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  • Women protesting in front of the National Assembly in Rio de Janeiro, Oct. 29, 2015.

    Women protesting in front of the National Assembly in Rio de Janeiro, Oct. 29, 2015. | Photo: @dimlightbulbs

Lawmakers have just approved a report proposing to force hospitals to warn the police every time a woman is examined over abortion-related issues.

Thousands of people gathered on Wednesday in Rio de Janeiro and other cities of the country in order to protest against a bill restricting women's reproductive rights.

Protesters gathered in front of the National Assembly chanting slogans like “The pill remains, Cunha go away,” referring to the President of the Chamber of Deputies Eduardo Cunha, who supports the bill.

“We will not allow the violence we are victims of to become institutionalized, and we will not let our rights retrocede,” said Marcelli Cipriana, activist and creator of the campaign “Say no to the bill 5.069” that has received over 18,000 supporters so far.

Demonstrators held one-minute of silence as a tribute to victims of illegal abortion – about one Brazilian woman dies every four days from illegal abortion according to the World Health Organization.

Meanwhile, inside the National Assembly, lawmakers were approving the final report on abortion handed by the Investigative Commission. The report's proposals included the vote of a bill that would require hospitals to warn the police every time a woman is examined over abortion-related issues.

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On Oct. 21, a lower chamber's commission approved a bill seeking to limit access to the morning-after pill and information on abortion for rape victims. The bill removed from a previous law access to the morning-after pill for rape victims, as well as the obligation to provide them with information about their rights and available health services.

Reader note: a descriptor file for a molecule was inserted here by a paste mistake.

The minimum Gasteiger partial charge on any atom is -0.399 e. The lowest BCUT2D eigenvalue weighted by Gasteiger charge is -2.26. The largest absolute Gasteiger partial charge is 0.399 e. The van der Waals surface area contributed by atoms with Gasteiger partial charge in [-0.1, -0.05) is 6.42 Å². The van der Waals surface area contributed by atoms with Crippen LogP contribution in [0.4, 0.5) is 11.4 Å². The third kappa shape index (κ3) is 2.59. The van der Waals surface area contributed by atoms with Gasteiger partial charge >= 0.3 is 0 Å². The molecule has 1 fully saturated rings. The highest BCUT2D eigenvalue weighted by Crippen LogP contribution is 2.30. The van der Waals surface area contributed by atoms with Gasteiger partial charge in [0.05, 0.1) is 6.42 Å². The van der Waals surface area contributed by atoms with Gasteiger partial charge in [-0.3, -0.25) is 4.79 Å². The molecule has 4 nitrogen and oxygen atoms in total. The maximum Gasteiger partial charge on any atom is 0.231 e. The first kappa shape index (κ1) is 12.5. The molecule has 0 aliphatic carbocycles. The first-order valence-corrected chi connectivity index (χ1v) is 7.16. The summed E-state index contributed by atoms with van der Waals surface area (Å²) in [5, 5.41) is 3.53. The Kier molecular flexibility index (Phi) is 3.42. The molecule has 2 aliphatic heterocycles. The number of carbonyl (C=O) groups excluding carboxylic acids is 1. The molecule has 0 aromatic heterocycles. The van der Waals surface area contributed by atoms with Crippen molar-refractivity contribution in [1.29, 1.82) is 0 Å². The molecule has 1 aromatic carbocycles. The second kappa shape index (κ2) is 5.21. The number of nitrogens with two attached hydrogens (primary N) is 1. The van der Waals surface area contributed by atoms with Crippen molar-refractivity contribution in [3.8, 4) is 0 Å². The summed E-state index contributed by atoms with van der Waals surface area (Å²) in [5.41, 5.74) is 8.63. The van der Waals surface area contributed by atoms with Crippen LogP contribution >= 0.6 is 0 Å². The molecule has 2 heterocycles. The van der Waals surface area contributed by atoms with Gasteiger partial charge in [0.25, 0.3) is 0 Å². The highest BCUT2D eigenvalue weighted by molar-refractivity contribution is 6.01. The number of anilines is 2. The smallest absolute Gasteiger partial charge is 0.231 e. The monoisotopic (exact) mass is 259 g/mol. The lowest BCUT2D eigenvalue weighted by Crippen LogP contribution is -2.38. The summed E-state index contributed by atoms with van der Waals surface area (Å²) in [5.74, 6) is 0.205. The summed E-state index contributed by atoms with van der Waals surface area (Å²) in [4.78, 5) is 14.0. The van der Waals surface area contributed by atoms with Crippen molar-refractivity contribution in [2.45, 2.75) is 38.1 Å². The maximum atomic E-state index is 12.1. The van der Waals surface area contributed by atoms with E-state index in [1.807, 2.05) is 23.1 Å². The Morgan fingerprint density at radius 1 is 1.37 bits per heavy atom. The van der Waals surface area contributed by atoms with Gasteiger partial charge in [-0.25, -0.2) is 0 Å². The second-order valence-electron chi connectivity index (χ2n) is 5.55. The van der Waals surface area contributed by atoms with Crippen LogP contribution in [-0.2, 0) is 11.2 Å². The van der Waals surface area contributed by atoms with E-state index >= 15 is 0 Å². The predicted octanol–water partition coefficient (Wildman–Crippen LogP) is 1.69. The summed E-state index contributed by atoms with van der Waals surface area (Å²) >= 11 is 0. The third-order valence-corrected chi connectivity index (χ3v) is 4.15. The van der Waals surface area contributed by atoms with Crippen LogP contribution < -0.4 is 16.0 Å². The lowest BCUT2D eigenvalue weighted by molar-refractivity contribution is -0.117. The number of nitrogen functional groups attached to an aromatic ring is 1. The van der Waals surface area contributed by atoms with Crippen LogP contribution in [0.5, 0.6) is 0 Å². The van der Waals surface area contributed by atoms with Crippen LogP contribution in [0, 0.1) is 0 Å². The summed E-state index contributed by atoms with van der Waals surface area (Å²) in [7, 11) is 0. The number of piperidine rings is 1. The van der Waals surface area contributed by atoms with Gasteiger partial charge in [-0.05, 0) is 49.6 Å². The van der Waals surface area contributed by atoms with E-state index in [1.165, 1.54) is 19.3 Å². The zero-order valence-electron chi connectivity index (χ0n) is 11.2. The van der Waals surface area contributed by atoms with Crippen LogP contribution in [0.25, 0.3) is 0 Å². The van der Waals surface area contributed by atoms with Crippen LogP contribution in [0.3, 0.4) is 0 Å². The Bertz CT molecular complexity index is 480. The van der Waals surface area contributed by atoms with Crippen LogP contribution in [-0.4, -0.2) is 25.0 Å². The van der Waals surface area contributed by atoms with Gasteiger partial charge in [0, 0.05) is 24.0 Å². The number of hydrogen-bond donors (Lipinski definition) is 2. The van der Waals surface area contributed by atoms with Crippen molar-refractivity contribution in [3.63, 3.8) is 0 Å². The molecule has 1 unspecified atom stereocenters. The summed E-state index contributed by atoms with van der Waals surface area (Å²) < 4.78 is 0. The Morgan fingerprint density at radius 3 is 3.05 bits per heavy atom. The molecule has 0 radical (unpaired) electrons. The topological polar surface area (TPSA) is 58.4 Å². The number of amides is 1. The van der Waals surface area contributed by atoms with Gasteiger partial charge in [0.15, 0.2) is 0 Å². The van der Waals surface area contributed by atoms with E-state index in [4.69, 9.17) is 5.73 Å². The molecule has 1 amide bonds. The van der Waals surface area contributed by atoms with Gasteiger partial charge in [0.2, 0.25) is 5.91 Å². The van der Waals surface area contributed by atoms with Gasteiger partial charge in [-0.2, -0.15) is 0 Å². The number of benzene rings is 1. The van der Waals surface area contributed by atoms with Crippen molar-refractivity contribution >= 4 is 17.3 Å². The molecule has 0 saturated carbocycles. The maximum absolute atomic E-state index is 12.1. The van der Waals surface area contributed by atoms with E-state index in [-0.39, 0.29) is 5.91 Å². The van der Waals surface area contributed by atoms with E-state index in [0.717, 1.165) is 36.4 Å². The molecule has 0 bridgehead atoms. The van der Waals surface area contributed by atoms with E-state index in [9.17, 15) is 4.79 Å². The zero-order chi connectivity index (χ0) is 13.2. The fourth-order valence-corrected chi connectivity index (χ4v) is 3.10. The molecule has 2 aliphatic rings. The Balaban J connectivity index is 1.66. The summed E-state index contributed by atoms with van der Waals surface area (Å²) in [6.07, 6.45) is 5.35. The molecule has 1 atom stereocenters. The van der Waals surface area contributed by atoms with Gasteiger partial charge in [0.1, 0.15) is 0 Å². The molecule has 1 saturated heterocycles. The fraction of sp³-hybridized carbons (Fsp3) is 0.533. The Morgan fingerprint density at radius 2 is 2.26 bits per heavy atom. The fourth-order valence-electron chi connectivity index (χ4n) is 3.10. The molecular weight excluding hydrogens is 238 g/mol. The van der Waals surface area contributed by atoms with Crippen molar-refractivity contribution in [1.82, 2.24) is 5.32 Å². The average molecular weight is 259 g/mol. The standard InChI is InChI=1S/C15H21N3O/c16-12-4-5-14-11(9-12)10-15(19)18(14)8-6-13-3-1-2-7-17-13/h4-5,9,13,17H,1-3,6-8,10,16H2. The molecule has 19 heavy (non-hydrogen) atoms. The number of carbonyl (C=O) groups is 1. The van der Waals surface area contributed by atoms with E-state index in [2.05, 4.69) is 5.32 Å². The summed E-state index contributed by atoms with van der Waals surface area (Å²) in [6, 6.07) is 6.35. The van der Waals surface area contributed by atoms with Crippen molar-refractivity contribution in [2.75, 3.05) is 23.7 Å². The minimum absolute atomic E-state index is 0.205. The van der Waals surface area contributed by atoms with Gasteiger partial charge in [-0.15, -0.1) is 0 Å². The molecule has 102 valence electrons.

The bill also compels rape victims to file a complaint at the police station and go through a physical examination before she is entitled to access health services.

However, many reports have internationally demonstrated that rape victims in general are reluctant to report their assault, mainly for shame, and fear of reprisals.

A public security report from Forum Seguranca registered more than 50,000 rapes in 2013 in Brazil – corresponding to an average of almost six rapes per hour, or one every 10 minutes. The investigation found that only 35 percent of rape victims reported the assault.

In Brazil, rape victims are allowed to abort since 1940 – as well as pregnant women whose health is at risk, and whose fetus is deformed.

Cunha, currently accused of corruption charges, has been under the spotlight since he took the leadership of opposition sectors that want to oust President Dilma Rousseff, elected last December with 51 percent. Since his appointment to the head of the National Assembly in February 2015, many socially-conservative bills have been voted: the age of criminal responsibility was lowered to 16, while the Family Status has reduced the definition of a couple to a woman and a man, among others.

RELATED: Understanding the Latest Efforts at Ousting Rousseff

 

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